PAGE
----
Building And Deploying A Helidon Microservice With Hibernate Part 3

July 9, 2019 | 5 minute read
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We've taken quite a journey in this blog series so far - from getting our cloud tenancy ready for our microservice deployment, to writing our first microservice application using Helidon. In this post we'll finally get our microservice deployed to the Oracle Cloud, but if you're new to the series then you might want to catch up on where we've been so far.

The first step in deploying our microservice to the Oracle Cloud is to build a Docker image containing our application and push that image to our OCIR Docker Registry that we configured previously. When we scaffolded the Helidon application from the Maven archetype you may or may not have noticed, but Helidon gave us a Dockerfile and app.yaml out of the box that looked similar to this:

If we had made no changes to the application we could have used that Dockerfile to build and push an image, but since we've made some changes we'll need to modify it a bit to work with our application. We're going to add and install the OJDBC dependencies locally so they can be included in our build. The other modification we'll need to make is to ensure that our wallet files make it into the container (alternatively we could mount these as a volume, but since this is more of a "beginner" series I want to keep things as simple as possible) and modify the CMD so that our configuration values get set properly when we launch the JAR.

The modified Dockerfile looks like this:

You can now build the image with:

docker build -t .

This command tags the newly built image with the proper format for pushing to our OCIR registry. Note that I'm using the Phoenix region - if you're using a different region then your URL will change. Remember that the OCIR URL format works like so:


We can run this image locally with:

The app is now up and running in a local Docker container just as it did when we ran the JAR file locally in the last post. Stop the local container and let's move on to pushing the image to our OCIR registry. That's pretty simple too:

docker push 

We can confirm the image in the OCIR dashboard:

Let's move on to deploying the Docker image in our Kubernetes cluster. We'll need two Kubernetes secrets created for our deployment. One for our Docker registry credentials so that Kubernetes can authenticate when pulling the image, and another that contains our application credentials so that we can pass them into our Docker container when the app is deployed instead of hard coding them in the Dockerfile.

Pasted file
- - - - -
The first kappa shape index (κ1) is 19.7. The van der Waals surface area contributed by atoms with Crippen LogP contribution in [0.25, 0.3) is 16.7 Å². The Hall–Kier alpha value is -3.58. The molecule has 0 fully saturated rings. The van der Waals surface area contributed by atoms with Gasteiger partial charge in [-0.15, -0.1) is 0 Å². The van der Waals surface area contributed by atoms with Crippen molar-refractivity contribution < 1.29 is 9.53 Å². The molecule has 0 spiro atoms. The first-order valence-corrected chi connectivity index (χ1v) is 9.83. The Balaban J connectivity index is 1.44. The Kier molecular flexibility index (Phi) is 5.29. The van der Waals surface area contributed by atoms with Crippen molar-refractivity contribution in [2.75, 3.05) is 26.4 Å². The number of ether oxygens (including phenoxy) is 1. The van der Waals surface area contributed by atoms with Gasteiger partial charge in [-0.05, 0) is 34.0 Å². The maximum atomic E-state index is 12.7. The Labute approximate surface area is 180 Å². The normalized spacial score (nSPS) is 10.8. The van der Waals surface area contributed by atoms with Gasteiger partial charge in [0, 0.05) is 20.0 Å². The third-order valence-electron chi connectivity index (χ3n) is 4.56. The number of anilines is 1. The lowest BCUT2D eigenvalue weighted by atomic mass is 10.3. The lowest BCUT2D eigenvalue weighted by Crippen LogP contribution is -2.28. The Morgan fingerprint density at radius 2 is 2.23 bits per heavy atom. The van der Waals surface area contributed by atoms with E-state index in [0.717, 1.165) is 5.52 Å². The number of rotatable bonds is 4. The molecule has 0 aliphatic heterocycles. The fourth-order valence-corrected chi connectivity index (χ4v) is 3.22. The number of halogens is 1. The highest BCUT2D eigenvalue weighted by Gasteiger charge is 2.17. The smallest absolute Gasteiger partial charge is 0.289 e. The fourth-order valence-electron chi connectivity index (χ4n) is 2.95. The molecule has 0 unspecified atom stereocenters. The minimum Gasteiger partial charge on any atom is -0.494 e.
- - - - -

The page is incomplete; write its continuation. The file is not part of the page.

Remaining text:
Create the registry credentials secret like so (the password in this secret is not Base64 encoded):

Now for the application secrets, create a filed called secret.yaml and populate it as follows (using your own Base64 encoded values):

To create the secret in the cluster, run:

kubectl create -f secret.yaml

We can now modify the app.yaml file to complete our Kubernetes deployment. We'll modify a few things from the generated file, but it's a pretty simple format. Note that we need to override the Docker container's CMD with our own here to make sure that the values from our secret are properly used when starting the container. Otherwise, what we're doing here is creating a Kubernetes service to expose our service on the cluster and a deployment that represents our Docker container. We tell Kubernetes the location where the image is (in OCIR), point the config to our secrets and put in some placeholders that will be replaced with the secret values when the image is deployed.

Here's my modified app.yaml:

Which we can deploy with:

kubectl create -f app.yaml

And verify the deployment with:

kubectl get deployments

Verify the pod was created:

kubectl get pods

Finally, verify the service was created and assigned an IP address (this will take a minute or two to complete for new services):

kubectl get services

Let's try making a request to see if everything works:

Unfortunately, we've got an error! To figure out what's going on let's take a look at the pod logs:

kubectl logs user-svc-helidon-69688b4fd6-l5gqt 

It looks like our code used a Java 9 feature, but we deployed the application in a Docker image based on Java 8. It's a simple fix, just modify the Dockerfile to use the openjdk:9-jre-slim runtime image, rebuild the Docker image and push it again. To redeploy our app we do not have to create the deployment again, simply delete the existing pod and a new pod will be pulled using the latest image from OCIR:

kubectl delete pod user-svc-helidon-69688b4fd6-l5gqt

Now if we try our request again, everything should be good to go!

And listing users should give us a proper response (assuming we've created users in the DB already) confirming that our connection to ATP is solid:

And that's it!  In this series, we've prepared our Oracle Cloud tenancy for microservices and written and deployed our first service. In future posts I'm going to examine some other interesting options for creating microservices to make life a little easier on the code side of things.

Photo by nic on Unsplash

Todd Sharp

Todd Sharp is a developer advocate for Oracle focusing on Oracle Cloud. He has worked with dynamic JVM languages and various JavaScript frameworks for more than 14 years, originally with ColdFusion and more recently with Java/Groovy/Grails on the server side. He lives in the Appalachian mountains of north Georgia (in the United States) with his wife and two children.

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Building And Deploying A Helidon Microservice With Hibernate Part 2

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